It is used in order to solve incompatibilities or interoperation issues between different SIP servers.
It can be performed before or after routing logic is executed (Pre-Normalization and Post-Normalization).
Normalization Policy - Defines what changes must be made to the SIP message.
Normalization Triggers - Define how a normalization policy is chosen.
The policy consists of steps, and each step specifies a single change to the SIP message. For example:
Here is a flow chart that shows the process:
CUSP Pre-Normalization Flow
Pre-Normalization is the modification of SIP messages after an SIP request is received and before routing decisions are made.
In this example, the user portion of the SIP Uniform Resource Identifier (URI) Request is replaced by 4082022222 if the value that exists is 2022222.
!trigger pre-normalization sequence 1 policy CUCM-Prefix-408 condition TC-from-CUCM ! policy normalization CUCM-Prefix-408 uri-component update request-uri user 20222224082022222 end policy !
Here is a Pre-Normalization flow chart:
CUSP Routing Flow
This section illustrates the CUSP routing flow. Here is a CUSP routing flow chart:
CUSP Route Group Flow
This section describes the CUSP RG flow.
The RG specifies multiple routes that an SIP request might take (similar to a CUCM RG).
Each route is configured as an element.
When a routing trigger condition is evaluated as true, the lookup policy that corresponds to it is used in order to create a list of applicable routing tables.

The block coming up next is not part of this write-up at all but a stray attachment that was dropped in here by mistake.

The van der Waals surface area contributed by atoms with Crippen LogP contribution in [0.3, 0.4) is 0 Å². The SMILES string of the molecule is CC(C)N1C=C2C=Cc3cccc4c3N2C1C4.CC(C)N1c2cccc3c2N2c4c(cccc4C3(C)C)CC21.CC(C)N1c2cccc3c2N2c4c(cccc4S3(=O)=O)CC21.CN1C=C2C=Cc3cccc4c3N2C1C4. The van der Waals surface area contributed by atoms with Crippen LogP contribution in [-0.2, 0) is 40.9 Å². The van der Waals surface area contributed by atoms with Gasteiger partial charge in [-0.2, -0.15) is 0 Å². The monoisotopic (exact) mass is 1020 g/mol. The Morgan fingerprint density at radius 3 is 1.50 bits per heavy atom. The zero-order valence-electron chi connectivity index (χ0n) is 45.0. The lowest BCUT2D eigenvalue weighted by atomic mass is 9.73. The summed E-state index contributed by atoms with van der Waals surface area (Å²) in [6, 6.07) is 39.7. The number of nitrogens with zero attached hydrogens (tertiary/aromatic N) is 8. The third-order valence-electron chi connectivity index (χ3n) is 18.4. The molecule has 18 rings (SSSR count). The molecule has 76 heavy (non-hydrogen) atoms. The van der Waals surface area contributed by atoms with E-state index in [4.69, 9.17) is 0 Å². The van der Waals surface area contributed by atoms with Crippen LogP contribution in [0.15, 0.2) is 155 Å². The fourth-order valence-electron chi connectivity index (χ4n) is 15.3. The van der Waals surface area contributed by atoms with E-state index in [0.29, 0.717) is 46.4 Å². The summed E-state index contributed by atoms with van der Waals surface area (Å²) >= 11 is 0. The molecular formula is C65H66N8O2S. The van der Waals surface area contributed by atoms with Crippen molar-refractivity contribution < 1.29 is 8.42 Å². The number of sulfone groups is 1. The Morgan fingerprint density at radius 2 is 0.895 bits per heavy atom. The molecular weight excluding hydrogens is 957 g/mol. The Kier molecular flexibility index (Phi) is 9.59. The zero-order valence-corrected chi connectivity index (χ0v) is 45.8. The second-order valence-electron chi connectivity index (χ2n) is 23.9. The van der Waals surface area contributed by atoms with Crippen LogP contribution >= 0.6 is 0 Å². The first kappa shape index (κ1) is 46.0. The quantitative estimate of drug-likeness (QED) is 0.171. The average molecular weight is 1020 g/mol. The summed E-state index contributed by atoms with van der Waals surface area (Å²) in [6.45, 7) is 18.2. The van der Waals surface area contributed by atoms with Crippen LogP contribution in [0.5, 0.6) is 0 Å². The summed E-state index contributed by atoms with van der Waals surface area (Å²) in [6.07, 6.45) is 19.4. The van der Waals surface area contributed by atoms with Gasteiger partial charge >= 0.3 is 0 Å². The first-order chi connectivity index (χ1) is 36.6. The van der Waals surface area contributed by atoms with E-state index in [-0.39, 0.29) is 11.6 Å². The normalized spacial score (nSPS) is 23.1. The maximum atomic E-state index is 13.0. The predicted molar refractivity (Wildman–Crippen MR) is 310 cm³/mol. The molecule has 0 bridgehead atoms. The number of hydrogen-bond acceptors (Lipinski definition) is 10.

Each entry in the routing table points to a particular RG, SG, or specific destination.
Routes are advanced between elements until successful. For example, if you want to route a call to a CUCM cluster, the Subscriber can be one element while the Publisher is the second.
Route advances between elements are controlled on the SIP response received (failover response).
Elements of the RG are heterogeneous. For example, one route heads toward CUCM and another to the Public Switched Telephone Network (PSTN).
A RG element can point to a SG.
SIP requests are routed based on the time of day.
CUSP supports these actions:
Time-based routing within a RG
Percentage/weight-based routing within a RG or SG
This allows for load-balancing of traffic among downstream elements, based on the preset weight.
It provides q-values for priority/least cost-based routing.
Here is an example of a RG with a SG configured as the target destination:
! route group RG-UC520 element target-destination SG-UC520 Net-UC520 q-value 1.0 failover-codes 502 - 503 weight 0 end element end route ! server-group sip group SG-UC520 Net-UC520 element ip-address 184.108.40.206 5060 udp q-value 1.0 weight 0 failover-resp-codes 503 lbtype global ping end server-group !
Here is a CUSP Route Group flow chart:
CUSP Server Group Flow
This section describes the CUSP SG flow.
A SG is a cluster of downstream elements that CUSP treats as a single logical route.
Members of the SG are homogeneous, such as stack/cluster of Cisco Unified Border Elements (CUBEs).
Requests are load-balanced among members.
The priority of each member (element) in a SG is assigned by q-values (0.0 ? 1.0), with 1.0 as the highest.
The SG allows for member health monitoring (ping).
The SG allows for automatic restoration on member recovery.
Here is an example of a SG with two elements (CUCM Publisher and Subscriber)
! server-group sip group SG-CUCM.ajeet.com Net-CUCM element ip-address 220.127.116.11 5060 udp q-value 1.0 weight 50 element ip-address 18.104.22.168 5060 udp q-value 1.0 weight 100 failover-resp-codes 503 lbtype global ping end server-group !
Here is a Server Group flow chart:
CUSP Post-Normalization Flow
Post-Normalization is the modification of SIP messages before they are forwarded to the next hop.
In this example, the user portion of the SIP URI Request is replaced by 85224044444 if the value that exists is 4444: